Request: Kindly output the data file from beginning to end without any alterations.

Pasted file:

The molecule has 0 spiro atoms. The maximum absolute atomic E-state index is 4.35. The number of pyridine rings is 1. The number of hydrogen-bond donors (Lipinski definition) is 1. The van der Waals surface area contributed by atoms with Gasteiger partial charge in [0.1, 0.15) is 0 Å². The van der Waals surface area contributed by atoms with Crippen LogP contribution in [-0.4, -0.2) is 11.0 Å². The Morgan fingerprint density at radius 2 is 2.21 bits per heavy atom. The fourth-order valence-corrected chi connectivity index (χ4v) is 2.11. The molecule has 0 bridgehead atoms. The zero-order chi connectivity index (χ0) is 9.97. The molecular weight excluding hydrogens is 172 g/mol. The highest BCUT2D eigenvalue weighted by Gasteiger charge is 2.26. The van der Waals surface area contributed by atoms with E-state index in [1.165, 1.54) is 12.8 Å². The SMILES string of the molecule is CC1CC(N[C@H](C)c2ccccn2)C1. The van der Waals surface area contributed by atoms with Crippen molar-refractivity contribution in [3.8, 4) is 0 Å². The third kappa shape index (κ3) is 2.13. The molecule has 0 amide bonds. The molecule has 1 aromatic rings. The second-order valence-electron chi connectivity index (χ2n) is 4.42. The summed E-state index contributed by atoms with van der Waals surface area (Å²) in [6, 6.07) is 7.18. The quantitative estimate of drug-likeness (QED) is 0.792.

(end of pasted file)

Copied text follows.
The molecule has 0 spiro atoms. The maximum absolute atomic E-state index is 4.35. The number of pyridine rings is 1. The number of hydrogen-bond donors (Lipinski definition) is 1. The van der Waals surface area contributed by atoms with Gasteiger partial charge in [0.1, 0.15) is 0 Å². The van der Waals surface area contributed by atoms with Crippen LogP contribution in [-0.4, -0.2) is 11.0 Å². The Morgan fingerprint density at radius 2 is 2.21 bits per heavy atom. The fourth-order valence-corrected chi connectivity index (χ4v) is 2.11. The molecule has 0 bridgehead atoms. The zero-order chi connectivity index (χ0) is 9.97. The molecular weight excluding hydrogens is 172 g/mol. The highest BCUT2D eigenvalue weighted by Gasteiger charge is 2.26. The van der Waals surface area contributed by atoms with E-state index in [1.165, 1.54) is 12.8 Å². The SMILES string of the molecule is CC1CC(N[C@H](C)c2ccccn2)C1. The van der Waals surface area contributed by atoms with Crippen molar-refractivity contribution in [3.8, 4) is 0 Å². The third kappa shape index (κ3) is 2.13. The molecule has 0 amide bonds. The molecule has 1 aromatic rings. The second-order valence-electron chi connectivity index (χ2n) is 4.42. The summed E-state index contributed by atoms with van der Waals surface area (Å²) in [6, 6.07) is 7.18. The quantitative estimate of drug-likeness (QED) is 0.792.